London, June 12 2019 image via ING Media

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FCA Survey Of UK Consumers Of Financial Services Holds Lessons For Banks And Politicians

FCA Survey Of UK Consumers Of Financial Services Holds Lessons For Banks And Politicians

The largest tracking survey in the United Kingdom specifically looking at consumers and their use of financial services turns a spotlight on the importance of recognising urban-rural differences in the country at a time of critical economic need for digital transformation. It is particularly acute as Britain continues, slowly and tortuously, to work out its exit from the European Union.

Financial Lives,  the first large-scale tracking survey of some 13,000 consumers in the UK conducted by the regulator the Financial Conduct Authority (FCA), forms the basis of a report released today that finds notable differences between urban and rural areas in Britain among those using consumer finance. 

In rural areas, where there is greater reliance on bank branches, it finds that a higher proportion of people have difficulty getting to a bank and tend not to be able to use online banking. However, it says that people in rural areas "are more likely to be satisfied with their overall financial circumstances."

By contrast, it says, "people living in urban areas are less likely to be satisfied with their overall financial position, are more likely to use high-cost loans and on average have higher levels of unsecured debt. "

In rural areas, a higher than average proportion of adults (13%) aged 55 and over, or who are younger and have a long-term health condition, have difficulty getting to a bank. This compares to 9% in urban areas. Furthermore, it finds that of UK adults who never use the internet, 70% (or 3.7 million people) live in rural areas and the take-up of mobile banking in rural areas (23%) is nearly half that in urban areas (45%.).

There is a higher concentration of adults with high-cost loans in urban areas (7% or 2.4 million people) than in rural areas (5% or 0.6 million people), says the FCA report. Adults’ average unsecured debt is £3,600 in urban areas, it says, compared with £2,510 in rural locations. Those paying for credit are more likely to be in urban areas (49%) compared with rural areas (37%).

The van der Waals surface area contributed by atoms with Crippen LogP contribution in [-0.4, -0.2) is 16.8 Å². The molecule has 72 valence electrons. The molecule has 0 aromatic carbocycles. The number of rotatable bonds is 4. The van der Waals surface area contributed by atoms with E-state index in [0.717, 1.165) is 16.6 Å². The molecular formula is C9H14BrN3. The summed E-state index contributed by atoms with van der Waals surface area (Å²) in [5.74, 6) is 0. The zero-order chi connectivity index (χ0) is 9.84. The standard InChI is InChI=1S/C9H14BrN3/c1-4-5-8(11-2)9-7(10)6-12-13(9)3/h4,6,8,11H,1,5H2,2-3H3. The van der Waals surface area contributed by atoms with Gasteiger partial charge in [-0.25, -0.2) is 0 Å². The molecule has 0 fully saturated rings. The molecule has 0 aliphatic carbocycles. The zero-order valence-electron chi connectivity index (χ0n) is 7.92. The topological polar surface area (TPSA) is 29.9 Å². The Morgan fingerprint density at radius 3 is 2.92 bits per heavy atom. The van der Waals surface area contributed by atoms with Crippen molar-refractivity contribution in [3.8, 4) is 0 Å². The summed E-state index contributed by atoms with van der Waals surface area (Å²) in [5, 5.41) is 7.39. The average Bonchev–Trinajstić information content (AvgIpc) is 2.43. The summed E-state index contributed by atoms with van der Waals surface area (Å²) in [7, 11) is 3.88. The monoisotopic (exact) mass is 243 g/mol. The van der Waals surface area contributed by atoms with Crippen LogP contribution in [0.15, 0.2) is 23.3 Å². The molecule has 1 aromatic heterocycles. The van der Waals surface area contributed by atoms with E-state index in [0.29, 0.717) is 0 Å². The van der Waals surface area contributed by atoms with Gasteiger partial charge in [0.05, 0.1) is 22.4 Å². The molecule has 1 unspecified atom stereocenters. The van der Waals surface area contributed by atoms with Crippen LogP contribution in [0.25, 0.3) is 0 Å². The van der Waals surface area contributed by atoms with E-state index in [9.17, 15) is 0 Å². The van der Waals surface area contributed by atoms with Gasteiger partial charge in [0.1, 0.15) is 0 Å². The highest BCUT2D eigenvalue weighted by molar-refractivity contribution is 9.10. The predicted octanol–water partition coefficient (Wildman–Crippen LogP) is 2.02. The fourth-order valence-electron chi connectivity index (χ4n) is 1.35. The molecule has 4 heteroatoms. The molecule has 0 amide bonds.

“This survey shows just how different the experience of financial services is for consumers across the country. That’s important for us, as we shape financial services policy. But it is also important for firms, as they decide how best to serve their customers" says Andrew Bailey, FCA Chief Executive.

A startling revelation from the FCA's survey is that over half (51%) of retired people in rural areas rely mainly on the State Pension – this is their main income compared to 37% in urban areas.

In terms of satisfaction with overall financial circumstances: 27% of adults in rural areas are highly satisfied, compared with 20% of adults in urban areas. But satisfaction in London is particularly low with just 16% being highly satisfied with their finances, compared with the national average of 21%, says the report.

It finds that across England, the highest proportion of adults with characteristics of potential vulnerability are found in the North West (55%). This compares to 46% in the South West.

Adults in London have the highest levels of over-indebtedness (17% compared to 15% across the UK) and those living in Yorkshire and the Humber are most likely to be ‘in difficulty’ (11% compared to the UK average of 8%).

Just over one in ten of the adult population (13%) have no savings.

But - again, worth noting -  the report also shows there is a clear North-South divide with more people in the North having no savings. 17% of people in the North West and 16% in the North East have no savings compared to 9% in the South East and 10% in the South West. 

It would seem (without an in-depth look at the report) that there may be a great divide not only in consumer aspirations in urban v rural areas, but by implication also in attitudes to risk that coincide with willingness to adopt new technology. Certainly, these findings on consumer behaviour appear to suggest that UK  finance consumers across rural as well as urban areas would benefit from better education on their changing options as well as on the use of technology as a tool to empower the individual consumer.

As Mr Bailey points out, the findings of the survey are important and should be useful to firms that wish to better serve their customers.

UK banks are said to be closing 60 branches a month as more consumers move online, according to research from consumer group Which?. It revealed last week that 2,868 branches have closed in the UK since 2015, or are scheduled to close by the end of 2018. A recent media report suggested that RBS, which is still 62% owned by the taxpayer, was closing branches in order to shed small business customers.

The FCA has released weighted data tables which provide details of the survey findings, it says "so that local decision-makers and other organisations can use the information to consider what they can do to help support people who may be struggling financially.

The regulator says in this report that it has has put "understanding consumers as people" and observing their financial behaviour and experience at the heart of what it seeks to understand. In the first cut of the data, it has presented results primarily by age.

Politicians might also wish to take particular note of both the survey and the FCA report.


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